In the late 1780s, Johann Wolfgang von Goethe (1749–1832) completed his play Egmont, a story of heroism based on the life of Lamoral, Count of Egmont (1522–1568), one of the nobility who protested against Spanish rule in the Netherlands. Some twenty years later, Beethoven (1770–1827) composed an overture and incidental music to accompany a Burgtheater production of the play. Beethoven’s overture, the most frequently performed movement, speaks to both the tragedy of Lamoral’s death as well as the independence movement it sparked. There is a clear progression or musical story being told in the overture, which features two main parts framed by a slower introduction and faster closing. The reverberations of this story continued into the 20th century as Beethoven’s Egmont was associated with the Hungarian revolution of 1956.
Beethoven began work on his Symphony No. 3 in E-flat Major, Op. 55, not long after he wrote about his monumental struggle over his increasing hearing loss in a document now known as the Heiligenstadt Testament. Although Beethoven supplied the title Eroica, this was not his first choice. The original title was Bonaparte, referring to Napoleon Bonaparte. Today, of course, we remember Napoleon as a self-crowned emperor with a single-minded quest to conquer Europe. However, for young idealists like Beethoven and his friends, the early years of Napoleon’s ascent to power were intoxicating. Not entitled by birth but proven through skill and hard work, Napoleon represented a new kind of ruler. In their eyes, the French Revolution was a positive force, and the years after this monumental struggle were a time of great promise for fundamental change in government and the social order.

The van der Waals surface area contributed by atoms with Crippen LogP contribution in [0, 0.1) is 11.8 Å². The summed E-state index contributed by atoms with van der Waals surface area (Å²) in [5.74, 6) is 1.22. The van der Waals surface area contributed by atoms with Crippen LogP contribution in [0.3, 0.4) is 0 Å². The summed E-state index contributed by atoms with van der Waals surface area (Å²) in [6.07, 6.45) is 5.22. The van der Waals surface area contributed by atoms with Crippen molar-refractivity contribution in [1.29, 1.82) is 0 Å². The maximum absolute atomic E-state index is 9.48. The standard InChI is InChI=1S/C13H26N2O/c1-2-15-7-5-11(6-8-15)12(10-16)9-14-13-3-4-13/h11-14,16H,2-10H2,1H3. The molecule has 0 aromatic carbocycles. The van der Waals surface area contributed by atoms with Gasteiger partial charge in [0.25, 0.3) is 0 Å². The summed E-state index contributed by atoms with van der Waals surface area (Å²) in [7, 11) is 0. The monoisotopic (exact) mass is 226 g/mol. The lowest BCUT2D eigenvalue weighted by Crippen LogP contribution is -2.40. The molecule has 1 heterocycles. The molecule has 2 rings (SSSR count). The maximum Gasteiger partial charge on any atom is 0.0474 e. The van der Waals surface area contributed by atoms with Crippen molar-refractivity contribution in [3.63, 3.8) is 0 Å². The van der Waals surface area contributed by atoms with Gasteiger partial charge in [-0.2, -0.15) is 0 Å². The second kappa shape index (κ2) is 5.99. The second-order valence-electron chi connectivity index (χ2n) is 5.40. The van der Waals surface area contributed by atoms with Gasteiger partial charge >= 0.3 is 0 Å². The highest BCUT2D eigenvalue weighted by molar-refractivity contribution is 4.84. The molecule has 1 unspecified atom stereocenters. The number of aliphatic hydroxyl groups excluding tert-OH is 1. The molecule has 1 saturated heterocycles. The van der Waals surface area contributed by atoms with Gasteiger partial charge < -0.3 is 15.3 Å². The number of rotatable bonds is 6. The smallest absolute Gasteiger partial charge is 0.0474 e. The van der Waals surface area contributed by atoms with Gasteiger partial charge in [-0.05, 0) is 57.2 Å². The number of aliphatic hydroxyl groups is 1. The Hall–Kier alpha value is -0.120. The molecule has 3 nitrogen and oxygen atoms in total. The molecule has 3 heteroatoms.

The title page of Beethoven’s manuscript for Symphony No. 3 indicates Beethoven’s own later frustration and even a confusion of feelings about this iconic figure. After Napoleon became emperor, Beethoven expressed his disillusionment by removing the original title. In 1806, Beethoven published the symphony as Eroica, “composed to the memory of a great man.”